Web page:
We’re observing more examples, on TV and online, of over-the-counter hearing aids. These devices are meant to make it easier to get help for hearing loss. They also increase the affordability of hearing help. But medical professionals and even government officials have some significant concerns about some of the repercussions of using over-the-counter hearing aids. Some states are even releasing warnings because of the number of complaints they’re receiving from patients. Here are just a couple of concerns.
Don’t Miss a Hearing Exam
The idea that you can just go buy a hearing aid online or at the store without going through important steps like a hearing test is a serious worry. It will be difficult to recognize what the best solution for your hearing loss is without these steps. You might also fail to recognize signs that your hearing loss is connected to other health concerns. Hearing tests also inform you of how to program the device for best results.
Not All Hearing Loss is Identical
Most people think that hearing loss is simply a reduction of the volume of sounds you hear. The result is instantaneous when you do that on your stereo: the volume quickly decreases.
But changing the eq levels on a high end stereo is more like real hearing loss. That’s because hearing loss tends to be irregular, affecting this frequency or that wavelength before others. So you could actually be doing additional damage to your hearing if your hearing aid is not precisely calibrated.
The exact frequencies that are being boosted by the OTC hearing aid will typically be printed on the box (at least on higher quality models). If you’ve had an audiogram recently you can attempt to do it on your own. And you may still need some help with the programming. Sometimes, OTC hearing aids won’t be able to be personalized to the needs of somebody that has a more complex form of hearing loss.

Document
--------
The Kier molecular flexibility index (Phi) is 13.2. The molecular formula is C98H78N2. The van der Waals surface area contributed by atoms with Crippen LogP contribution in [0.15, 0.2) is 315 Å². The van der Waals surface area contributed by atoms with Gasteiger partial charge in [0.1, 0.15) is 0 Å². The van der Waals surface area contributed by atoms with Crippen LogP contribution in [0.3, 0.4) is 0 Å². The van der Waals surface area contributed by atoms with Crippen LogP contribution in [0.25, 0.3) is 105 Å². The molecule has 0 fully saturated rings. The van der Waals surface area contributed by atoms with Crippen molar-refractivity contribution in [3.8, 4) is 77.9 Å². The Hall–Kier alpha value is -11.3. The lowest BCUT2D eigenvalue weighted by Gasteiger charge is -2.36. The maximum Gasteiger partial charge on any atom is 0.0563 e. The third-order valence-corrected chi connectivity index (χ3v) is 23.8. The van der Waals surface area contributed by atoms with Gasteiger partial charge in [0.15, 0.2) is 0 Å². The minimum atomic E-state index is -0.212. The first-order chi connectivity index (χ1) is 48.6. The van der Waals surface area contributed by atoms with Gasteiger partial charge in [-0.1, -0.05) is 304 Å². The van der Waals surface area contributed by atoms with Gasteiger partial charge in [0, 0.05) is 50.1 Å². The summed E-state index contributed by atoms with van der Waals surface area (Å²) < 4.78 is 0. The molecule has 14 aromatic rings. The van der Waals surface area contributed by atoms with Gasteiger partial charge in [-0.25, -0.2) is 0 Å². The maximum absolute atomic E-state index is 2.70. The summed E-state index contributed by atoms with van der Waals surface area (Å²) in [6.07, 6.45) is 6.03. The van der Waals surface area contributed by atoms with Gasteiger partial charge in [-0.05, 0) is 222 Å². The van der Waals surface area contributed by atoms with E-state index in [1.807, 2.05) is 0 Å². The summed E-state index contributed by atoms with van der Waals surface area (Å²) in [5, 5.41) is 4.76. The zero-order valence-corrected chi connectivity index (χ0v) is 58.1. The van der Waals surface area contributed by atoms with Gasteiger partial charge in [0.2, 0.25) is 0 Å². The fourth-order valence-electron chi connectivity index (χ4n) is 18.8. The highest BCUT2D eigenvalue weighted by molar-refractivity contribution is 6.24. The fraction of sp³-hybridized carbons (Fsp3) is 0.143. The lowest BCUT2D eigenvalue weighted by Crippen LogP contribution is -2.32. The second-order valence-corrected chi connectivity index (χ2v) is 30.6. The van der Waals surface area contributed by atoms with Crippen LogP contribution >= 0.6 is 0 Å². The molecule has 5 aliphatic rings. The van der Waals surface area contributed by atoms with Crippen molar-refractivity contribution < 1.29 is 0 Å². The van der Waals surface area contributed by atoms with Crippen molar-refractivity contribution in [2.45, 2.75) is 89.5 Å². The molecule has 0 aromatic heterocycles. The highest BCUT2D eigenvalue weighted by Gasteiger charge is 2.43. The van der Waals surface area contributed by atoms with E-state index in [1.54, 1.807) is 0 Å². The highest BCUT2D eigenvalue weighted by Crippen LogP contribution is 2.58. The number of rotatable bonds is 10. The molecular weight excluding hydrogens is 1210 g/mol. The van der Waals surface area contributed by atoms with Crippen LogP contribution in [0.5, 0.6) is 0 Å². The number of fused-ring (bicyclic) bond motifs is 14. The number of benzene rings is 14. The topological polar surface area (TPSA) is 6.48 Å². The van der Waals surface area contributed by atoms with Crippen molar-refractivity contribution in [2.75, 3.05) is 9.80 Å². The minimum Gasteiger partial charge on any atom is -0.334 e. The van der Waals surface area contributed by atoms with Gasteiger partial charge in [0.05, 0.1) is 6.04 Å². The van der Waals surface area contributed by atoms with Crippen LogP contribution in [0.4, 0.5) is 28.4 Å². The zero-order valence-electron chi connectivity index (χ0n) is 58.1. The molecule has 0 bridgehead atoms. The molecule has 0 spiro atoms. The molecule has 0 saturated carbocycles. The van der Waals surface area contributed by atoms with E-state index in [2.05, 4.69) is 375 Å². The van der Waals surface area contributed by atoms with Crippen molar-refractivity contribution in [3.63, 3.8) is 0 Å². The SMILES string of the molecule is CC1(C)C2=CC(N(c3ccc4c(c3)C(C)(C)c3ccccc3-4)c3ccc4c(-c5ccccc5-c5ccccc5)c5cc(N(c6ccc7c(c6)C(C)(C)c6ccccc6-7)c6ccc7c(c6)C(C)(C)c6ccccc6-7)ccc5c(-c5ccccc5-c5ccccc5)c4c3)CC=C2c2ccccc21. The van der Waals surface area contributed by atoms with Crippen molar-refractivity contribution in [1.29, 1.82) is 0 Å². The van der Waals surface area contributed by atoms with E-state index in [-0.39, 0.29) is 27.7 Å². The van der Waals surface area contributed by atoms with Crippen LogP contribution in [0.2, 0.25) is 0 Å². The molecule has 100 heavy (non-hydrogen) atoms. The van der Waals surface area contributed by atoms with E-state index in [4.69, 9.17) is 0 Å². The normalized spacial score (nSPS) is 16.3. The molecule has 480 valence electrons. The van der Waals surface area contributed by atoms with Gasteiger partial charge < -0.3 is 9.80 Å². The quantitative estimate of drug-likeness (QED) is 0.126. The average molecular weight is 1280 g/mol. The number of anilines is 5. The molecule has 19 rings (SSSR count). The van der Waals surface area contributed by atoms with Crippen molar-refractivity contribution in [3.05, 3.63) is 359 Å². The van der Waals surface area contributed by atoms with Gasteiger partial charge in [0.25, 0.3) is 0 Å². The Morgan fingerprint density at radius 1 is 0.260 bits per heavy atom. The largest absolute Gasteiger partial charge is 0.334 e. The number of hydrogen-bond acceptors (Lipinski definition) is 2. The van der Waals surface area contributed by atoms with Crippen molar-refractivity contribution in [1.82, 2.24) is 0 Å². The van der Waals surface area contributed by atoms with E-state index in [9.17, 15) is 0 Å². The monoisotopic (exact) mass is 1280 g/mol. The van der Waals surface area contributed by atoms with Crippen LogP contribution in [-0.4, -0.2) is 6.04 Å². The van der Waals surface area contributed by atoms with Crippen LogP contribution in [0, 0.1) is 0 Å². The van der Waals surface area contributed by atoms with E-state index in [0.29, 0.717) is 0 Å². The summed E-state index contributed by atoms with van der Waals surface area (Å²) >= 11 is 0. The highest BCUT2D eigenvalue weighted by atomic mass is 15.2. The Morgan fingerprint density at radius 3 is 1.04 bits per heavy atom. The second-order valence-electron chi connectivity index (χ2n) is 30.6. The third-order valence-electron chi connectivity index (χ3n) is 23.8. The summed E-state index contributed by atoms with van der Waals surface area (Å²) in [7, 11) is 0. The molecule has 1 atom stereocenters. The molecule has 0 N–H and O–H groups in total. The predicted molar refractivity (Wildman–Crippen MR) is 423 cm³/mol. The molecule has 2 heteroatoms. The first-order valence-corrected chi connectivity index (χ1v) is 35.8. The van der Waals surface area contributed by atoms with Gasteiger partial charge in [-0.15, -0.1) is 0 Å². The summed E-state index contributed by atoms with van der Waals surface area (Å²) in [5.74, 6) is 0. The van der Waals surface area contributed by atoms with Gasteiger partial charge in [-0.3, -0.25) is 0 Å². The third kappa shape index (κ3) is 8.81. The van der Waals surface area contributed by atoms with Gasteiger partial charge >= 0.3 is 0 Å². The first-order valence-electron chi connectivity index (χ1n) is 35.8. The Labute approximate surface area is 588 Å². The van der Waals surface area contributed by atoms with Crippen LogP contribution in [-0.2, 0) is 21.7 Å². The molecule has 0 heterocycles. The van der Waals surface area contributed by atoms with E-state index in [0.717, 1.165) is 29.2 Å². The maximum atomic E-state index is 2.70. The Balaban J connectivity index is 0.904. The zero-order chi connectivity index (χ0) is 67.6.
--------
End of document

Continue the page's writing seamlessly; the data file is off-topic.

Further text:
How to be Smart With Your Hearing Aid Decisions
People have more choices in terms of devices to help with hearing than they ever did before. But it’s also more difficult to make some decisions because there are so many options. You’ve most likely experienced this type of “analysis paralysis” when flipping through the channels and attempting to pick something to watch.
Here are a couple of ways you can make some smart choices with your hearing aids:
Be certain you’re not purchasing a hearing amplifier. One problem that people have encountered is telling the difference between an OTC hearing aid and a hearing amplifier. A hearing amplifier will turn up the volume on all wavelengths of sound, not just specific frequencies like a hearing aid can. And that can be bad for your ears in the long run. Obviously, you only need to boost the frequencies you have difficulty hearing. Making sounds universally loud will dull the sounds you’re already capable of hearing.
Keep us involved. It’s really important to have an assessment with us whichever way you decide to go. We can find out how complex your hearing impairment is with a simple hearing test. It may or may not be a good plan to choose an OTC hearing aid. You will be in a better position to determine which solution meets your needs when you have an audiogram.
The best choice is often not going to be OTC hearing aids. But with a little professional help and knowledge, most of these difficulties can be conquered. It’s beneficial to take the time to get some help first because hearing is an important part of your overall health.